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Arpornchayanon, Warangkana; Canis, Martin; Suckfuell, Markus; Ihler, Fritz; Olzowy, Bernhard; Strieth, Sebastian (2011): Modeling the Measurements of Cochlear Microcirculation and Hearing Function after Loud Noise. In: Otolaryngology -- Head and Neck Surgery, Vol. 145, No. 3: pp. 463-469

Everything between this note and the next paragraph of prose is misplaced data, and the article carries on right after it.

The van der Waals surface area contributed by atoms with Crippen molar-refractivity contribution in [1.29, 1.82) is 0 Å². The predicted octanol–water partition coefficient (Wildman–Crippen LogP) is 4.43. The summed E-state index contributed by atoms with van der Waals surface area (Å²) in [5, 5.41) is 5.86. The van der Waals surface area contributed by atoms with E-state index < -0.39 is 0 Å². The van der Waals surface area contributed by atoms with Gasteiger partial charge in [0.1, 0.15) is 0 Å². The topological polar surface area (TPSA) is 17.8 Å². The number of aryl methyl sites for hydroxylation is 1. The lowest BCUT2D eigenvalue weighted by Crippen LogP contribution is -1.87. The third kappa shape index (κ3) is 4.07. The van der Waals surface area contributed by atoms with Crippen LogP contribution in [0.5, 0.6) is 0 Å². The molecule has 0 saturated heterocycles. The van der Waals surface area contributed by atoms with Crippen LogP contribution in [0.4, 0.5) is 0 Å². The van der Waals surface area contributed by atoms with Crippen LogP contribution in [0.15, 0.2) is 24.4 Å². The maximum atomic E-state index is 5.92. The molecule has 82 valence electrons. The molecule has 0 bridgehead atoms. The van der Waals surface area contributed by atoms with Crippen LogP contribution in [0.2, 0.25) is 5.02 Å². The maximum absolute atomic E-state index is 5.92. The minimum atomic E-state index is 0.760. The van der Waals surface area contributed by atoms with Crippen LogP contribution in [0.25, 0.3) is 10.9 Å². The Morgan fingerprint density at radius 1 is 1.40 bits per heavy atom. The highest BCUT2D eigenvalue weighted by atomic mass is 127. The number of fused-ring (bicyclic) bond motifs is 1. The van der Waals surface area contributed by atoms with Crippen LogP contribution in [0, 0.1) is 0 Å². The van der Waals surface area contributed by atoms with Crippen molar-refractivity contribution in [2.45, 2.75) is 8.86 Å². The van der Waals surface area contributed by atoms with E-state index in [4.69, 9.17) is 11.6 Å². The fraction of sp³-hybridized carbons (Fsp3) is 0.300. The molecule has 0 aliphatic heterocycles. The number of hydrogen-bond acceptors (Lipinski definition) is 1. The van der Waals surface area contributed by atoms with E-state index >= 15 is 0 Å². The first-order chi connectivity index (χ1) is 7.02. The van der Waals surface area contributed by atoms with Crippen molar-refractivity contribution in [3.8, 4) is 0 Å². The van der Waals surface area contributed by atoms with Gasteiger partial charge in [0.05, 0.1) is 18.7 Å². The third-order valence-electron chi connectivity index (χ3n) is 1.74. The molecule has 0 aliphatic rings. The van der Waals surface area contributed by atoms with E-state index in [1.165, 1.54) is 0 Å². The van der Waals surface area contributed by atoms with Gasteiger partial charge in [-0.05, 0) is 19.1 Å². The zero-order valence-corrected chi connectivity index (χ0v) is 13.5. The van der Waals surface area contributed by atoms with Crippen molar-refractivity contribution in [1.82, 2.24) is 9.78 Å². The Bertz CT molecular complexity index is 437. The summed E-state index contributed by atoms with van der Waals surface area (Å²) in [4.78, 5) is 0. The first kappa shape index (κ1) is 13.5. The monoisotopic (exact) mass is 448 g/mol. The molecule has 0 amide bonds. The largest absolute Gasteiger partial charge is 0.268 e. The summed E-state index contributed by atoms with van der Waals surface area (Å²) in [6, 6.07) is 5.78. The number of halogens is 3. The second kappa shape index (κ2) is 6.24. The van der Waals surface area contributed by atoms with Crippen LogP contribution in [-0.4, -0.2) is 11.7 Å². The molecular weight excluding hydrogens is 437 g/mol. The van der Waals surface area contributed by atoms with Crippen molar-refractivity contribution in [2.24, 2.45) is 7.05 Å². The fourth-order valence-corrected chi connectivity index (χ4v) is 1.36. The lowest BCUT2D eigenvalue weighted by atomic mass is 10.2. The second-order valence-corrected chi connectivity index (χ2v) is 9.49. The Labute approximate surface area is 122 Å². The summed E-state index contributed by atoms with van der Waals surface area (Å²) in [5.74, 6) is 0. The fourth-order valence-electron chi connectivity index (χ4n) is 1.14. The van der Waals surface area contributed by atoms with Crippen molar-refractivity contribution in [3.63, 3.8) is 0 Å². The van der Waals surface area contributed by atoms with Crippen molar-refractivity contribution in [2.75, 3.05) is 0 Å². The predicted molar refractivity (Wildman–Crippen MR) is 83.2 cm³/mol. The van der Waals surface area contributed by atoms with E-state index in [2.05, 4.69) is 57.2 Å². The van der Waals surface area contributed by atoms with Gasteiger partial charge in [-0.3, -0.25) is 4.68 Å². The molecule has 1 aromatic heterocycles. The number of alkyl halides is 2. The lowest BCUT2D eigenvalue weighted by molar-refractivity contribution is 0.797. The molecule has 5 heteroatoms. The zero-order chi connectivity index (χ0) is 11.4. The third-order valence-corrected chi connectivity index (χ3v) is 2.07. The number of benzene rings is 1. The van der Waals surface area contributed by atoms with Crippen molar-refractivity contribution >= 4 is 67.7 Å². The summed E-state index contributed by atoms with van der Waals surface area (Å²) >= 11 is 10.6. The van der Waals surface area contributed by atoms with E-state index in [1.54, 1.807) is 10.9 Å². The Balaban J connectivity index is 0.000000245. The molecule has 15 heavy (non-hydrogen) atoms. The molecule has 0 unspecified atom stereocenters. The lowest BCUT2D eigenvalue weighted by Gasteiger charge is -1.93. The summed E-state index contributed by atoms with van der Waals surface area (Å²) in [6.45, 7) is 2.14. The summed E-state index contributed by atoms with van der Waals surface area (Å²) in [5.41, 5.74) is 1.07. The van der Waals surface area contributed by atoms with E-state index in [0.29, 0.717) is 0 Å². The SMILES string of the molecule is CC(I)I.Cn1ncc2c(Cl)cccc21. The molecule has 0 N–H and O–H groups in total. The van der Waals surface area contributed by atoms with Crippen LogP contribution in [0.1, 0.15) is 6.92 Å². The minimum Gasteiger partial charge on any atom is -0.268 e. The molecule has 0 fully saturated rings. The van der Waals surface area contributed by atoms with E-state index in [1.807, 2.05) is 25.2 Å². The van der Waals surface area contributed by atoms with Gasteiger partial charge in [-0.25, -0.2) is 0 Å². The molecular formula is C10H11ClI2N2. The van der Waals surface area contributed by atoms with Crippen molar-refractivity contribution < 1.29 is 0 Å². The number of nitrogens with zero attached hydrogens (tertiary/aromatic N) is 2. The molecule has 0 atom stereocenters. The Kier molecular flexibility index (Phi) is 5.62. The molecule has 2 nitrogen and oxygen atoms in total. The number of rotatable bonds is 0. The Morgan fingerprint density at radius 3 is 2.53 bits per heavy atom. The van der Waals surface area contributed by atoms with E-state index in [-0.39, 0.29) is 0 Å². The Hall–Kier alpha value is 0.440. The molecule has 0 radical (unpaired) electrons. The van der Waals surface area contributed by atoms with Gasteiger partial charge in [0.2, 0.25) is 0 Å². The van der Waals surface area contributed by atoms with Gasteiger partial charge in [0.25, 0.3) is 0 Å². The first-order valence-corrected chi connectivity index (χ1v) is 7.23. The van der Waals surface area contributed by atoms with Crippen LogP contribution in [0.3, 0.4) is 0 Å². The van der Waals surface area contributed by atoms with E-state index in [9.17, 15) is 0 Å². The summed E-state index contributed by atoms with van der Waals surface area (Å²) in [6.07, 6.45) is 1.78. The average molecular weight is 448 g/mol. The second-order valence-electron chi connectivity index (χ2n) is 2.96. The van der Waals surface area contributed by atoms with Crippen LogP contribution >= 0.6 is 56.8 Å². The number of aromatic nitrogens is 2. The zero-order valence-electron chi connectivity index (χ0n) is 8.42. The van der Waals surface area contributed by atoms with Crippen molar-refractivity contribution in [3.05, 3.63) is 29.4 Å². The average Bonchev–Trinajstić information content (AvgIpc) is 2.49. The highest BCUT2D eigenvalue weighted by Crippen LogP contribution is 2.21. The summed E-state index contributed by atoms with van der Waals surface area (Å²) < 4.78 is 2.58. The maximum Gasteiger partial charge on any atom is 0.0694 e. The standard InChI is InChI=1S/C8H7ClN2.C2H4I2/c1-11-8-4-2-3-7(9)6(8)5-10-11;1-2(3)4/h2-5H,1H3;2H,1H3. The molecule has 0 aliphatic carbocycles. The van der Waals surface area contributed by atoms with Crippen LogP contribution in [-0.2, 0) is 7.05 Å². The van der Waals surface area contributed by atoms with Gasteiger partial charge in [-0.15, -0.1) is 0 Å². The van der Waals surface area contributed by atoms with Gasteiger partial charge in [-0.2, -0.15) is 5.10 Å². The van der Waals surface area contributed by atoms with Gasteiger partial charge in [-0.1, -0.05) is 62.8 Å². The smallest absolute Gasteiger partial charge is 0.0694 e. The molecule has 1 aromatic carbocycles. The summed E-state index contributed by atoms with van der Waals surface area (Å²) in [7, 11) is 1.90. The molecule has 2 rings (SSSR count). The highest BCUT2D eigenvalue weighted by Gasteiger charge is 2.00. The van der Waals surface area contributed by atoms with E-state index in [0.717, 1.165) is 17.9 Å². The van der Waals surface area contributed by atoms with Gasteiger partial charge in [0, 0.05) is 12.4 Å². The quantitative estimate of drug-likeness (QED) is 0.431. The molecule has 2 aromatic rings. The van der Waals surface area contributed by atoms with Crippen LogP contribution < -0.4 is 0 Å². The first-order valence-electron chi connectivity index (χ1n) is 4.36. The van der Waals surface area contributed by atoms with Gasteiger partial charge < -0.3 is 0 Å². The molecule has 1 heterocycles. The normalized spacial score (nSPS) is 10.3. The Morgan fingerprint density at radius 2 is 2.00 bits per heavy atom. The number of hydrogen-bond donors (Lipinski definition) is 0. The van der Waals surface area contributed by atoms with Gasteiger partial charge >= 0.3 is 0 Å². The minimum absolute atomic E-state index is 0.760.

Objective: Recent findings support the crucial role of microcirculatory disturbance and ischemia for hearing impairment especially after noise-induced hearing loss (NIHL). The aim of this study was to establish an animal model for in vivo analysis of cochlear microcirculation and hearing function after a loud noise to allow precise measurements of both parameters in vivo. Study Design: Randomized controlled trial. Setting: Animal study. Subjects and Methods: After assessment of normacusis (0 minutes) using evoked auditory brainstem responses (ABRs), noise (106-dB sound pressure level [SPL]) was applied to both ears in 6 guinea pigs for 30 minutes while unexposed animals served as controls. In vivo fluorescence microscopy of the stria vascularis capillaries was performed after surgical exposure of 1 cochlea. ABR measurements were derived from the contralateral ear. Results: After noise exposure, red blood cell velocity was reduced significantly by 24.3% (120 minutes) and further decreased to 44.5% at the end of the observation (210 minutes) in contrast to stable control measurements. Vessel diameters were not affected in both groups. A gradual decrease of segmental blood flow became significant (38.1%) after 150 minutes compared with controls. Hearing thresholds shifted significantly from 20.0 ± 5.5 dB SPL (0 minutes) to 32.5 ± 4.2dB SPL (60 minutes) only in animals exposed to loud noise. Conclusion: With regard to novel treatments targeting the stria vascularis in NIHL, this standardized model allows us to analyze in detail cochlear microcirculation and hearing function in vivo.